Tim and Jeremy are both waiters at a restaurant in downtown New York City. During slow times at work, to stave off boredom when it is slow, the two young men draw pictures. These pictures are made using ink and what is called the "Triple Dupe Pad," a book of paper used to place orders in the kitchen. The drawings usually take about a week to make, all the while also being used by fellow employees to take orders; this sometimes leads to other collaborators or in a couple cases, to the loss of the work. The drawings are then scanned and colored in Photoshop where they come to life in stunning technicolor! The subject matter varies from piece to piece, as they are made over a long course of time and under various moods and states of mind. They all retain a playfulness that serves as a coping mechanism after spending a night catering to the endless needs of hungry patrons.

Tuesday, April 23, 2013

#39 "Tour de Franzia" July 24, 2011

(Click on the image to make it LARGER!)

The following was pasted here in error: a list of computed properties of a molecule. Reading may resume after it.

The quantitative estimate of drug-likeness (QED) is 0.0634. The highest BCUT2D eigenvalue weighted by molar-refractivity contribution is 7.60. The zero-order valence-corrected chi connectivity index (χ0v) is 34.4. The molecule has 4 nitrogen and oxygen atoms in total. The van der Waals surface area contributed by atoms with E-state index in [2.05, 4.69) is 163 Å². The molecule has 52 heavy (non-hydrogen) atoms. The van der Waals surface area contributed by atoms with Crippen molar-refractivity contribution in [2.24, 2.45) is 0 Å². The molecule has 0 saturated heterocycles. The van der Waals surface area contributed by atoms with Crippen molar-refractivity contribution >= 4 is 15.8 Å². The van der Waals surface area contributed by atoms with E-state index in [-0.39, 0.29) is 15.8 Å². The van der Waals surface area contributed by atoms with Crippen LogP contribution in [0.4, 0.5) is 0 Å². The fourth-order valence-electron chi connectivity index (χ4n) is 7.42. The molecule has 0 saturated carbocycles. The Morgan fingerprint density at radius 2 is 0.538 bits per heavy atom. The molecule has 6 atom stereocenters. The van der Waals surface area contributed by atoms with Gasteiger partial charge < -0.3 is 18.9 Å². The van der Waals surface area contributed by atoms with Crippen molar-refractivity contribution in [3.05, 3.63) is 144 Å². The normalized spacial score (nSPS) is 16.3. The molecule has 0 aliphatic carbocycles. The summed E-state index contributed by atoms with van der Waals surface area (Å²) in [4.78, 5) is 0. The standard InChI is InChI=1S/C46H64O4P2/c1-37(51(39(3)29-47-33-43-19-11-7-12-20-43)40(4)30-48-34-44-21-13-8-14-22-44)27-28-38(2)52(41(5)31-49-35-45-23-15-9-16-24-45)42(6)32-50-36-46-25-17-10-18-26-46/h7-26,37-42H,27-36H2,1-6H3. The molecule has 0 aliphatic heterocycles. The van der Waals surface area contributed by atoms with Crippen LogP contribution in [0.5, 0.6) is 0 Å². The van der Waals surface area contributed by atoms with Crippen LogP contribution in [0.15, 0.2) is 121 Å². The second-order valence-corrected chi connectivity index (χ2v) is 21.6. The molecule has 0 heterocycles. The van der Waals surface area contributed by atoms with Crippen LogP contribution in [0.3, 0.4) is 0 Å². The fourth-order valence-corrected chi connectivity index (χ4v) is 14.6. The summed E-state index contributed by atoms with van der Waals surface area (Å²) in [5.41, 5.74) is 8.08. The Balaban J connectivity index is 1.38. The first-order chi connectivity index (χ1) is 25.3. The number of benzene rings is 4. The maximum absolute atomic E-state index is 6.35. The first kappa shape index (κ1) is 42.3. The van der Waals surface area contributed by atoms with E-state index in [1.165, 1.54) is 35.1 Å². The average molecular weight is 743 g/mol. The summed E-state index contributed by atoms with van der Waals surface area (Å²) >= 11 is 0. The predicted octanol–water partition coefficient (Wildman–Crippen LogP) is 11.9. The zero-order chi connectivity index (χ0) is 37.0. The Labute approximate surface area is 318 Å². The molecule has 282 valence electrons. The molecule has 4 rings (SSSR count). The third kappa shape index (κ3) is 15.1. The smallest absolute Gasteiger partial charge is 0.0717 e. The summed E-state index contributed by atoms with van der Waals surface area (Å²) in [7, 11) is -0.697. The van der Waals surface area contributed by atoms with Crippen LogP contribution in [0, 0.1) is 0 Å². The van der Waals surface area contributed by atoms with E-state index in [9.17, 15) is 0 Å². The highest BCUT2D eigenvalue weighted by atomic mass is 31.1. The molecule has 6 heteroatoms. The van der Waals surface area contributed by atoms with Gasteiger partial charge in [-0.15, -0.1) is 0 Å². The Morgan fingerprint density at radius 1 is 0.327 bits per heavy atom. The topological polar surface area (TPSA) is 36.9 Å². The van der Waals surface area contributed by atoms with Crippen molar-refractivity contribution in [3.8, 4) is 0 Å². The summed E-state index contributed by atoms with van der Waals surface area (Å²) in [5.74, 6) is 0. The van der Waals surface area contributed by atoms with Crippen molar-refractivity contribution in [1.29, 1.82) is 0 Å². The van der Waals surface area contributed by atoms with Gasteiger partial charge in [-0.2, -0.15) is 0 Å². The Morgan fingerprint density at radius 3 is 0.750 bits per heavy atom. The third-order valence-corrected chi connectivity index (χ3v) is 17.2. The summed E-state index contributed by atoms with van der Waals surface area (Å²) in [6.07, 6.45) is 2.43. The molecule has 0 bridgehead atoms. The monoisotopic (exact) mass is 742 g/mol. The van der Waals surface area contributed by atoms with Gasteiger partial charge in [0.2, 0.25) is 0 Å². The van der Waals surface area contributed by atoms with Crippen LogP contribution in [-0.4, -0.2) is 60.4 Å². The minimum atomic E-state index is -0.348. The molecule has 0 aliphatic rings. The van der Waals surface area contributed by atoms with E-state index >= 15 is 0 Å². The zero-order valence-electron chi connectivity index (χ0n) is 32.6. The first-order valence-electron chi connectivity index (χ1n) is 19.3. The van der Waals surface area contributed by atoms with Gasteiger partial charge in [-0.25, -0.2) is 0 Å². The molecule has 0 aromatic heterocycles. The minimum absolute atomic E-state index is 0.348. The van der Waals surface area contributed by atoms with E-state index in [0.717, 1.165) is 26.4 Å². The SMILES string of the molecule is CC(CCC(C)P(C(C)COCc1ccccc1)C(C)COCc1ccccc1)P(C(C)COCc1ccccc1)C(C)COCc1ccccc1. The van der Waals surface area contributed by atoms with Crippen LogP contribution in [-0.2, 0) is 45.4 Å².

I keep wanting to write about the Tour De Franzia but I have really only taken place in one race so I feel as though I am not qualified to speak on the subject. Also, it seems to me that each Tour is slightly different, the only consistent part is that everyone involved has their own bag of Franzia or other such bag-o-wine that you disembowel from the box. In fact, now that I think of it, I wasn't even involved in a Tour De Franzia, it was the Beer Olympics that I was involved in back in Oh Eleven. So, never mind. At any rate, the picture above is pretty similar to what the Tour looks like, minus the teenagers and vomit. There are bikes and there is drinking and some exposed breasts, although not all the time at every race; I don't want to get your hopes up. You can learn the rules here. Or if you want to see pictures of college kids playing this game, go here. All I can say is that Beer Olympics is a better idea because Franzia wine tastes like hell. We at the Cafe Loup used to play some different, more traditional sports late at night and back in the day. I think it originated with ping pong. Someone either left a set of paddles and balls or we bought them and brought them in, but we would play actual games. For the table, we would get the boards in the back that we use to create tables of 8 or more. We would bring out the "boards" as we call them and set it up covering table 24B right in the middle of the dining room. Then, in place of a net (since the one that came with the paddles was woefully smaller than regulation) we would set up our wine cards across the middle of the board. The wine cards were actually quite a good substitute for the net because they provided a little give, like a net would do and sometimes give, or take points away from you. It seemed pretty legit. Well, we lost all the ping pong balls and someone threw out our paddles so we stopped playing ping pong. You might say that we were quitters, but no! We moved on to a different game all together. This one I will call Seabreeze Bocce.  We have a juicer at the Cafe Loup and so all of our Margaritas and Seabreezes and any other drink that takes citrus is made with freshly squeezed juice. This is a wonderful thing and spoils you rotten since all juice mixers pale in comparison to the fresh stuff. Because of this we have an abundance of citrus lying around the dining room. This is good to show off your skills at juggling or for the replacing of Bocce balls. We would use a lime for the Pea and grapefruits for the Bocce balls themselves. This was quite a challenge since grapefruits are usually never exactly spherical. Also, the floor at the Loup is old and wooden and not quite even so that added yet another challenge. These games were hard fought and usually got pretty boozy because, as you can imagine, the grapefruits would only last so long before splitting open spilling their juices onto the floor. At this point we would take them to the juicer and make Seabreezes out of them, grab another fresh grapefruit and continue the game. It was usually only Tim and I who would play since we are the only ones at the Loup who really like the game of Bocce and play it outside where it is normal to play. However, Tomoyo would take some shots, Jay was a natural, and Edie could play with the best of them. We even had some customers play once in a while. We stopped playing this game a while ago because we thought that maybe it was disgusting and we pretty much stopped drinking Seabreezes as well. Are the two connected? You be the judge!

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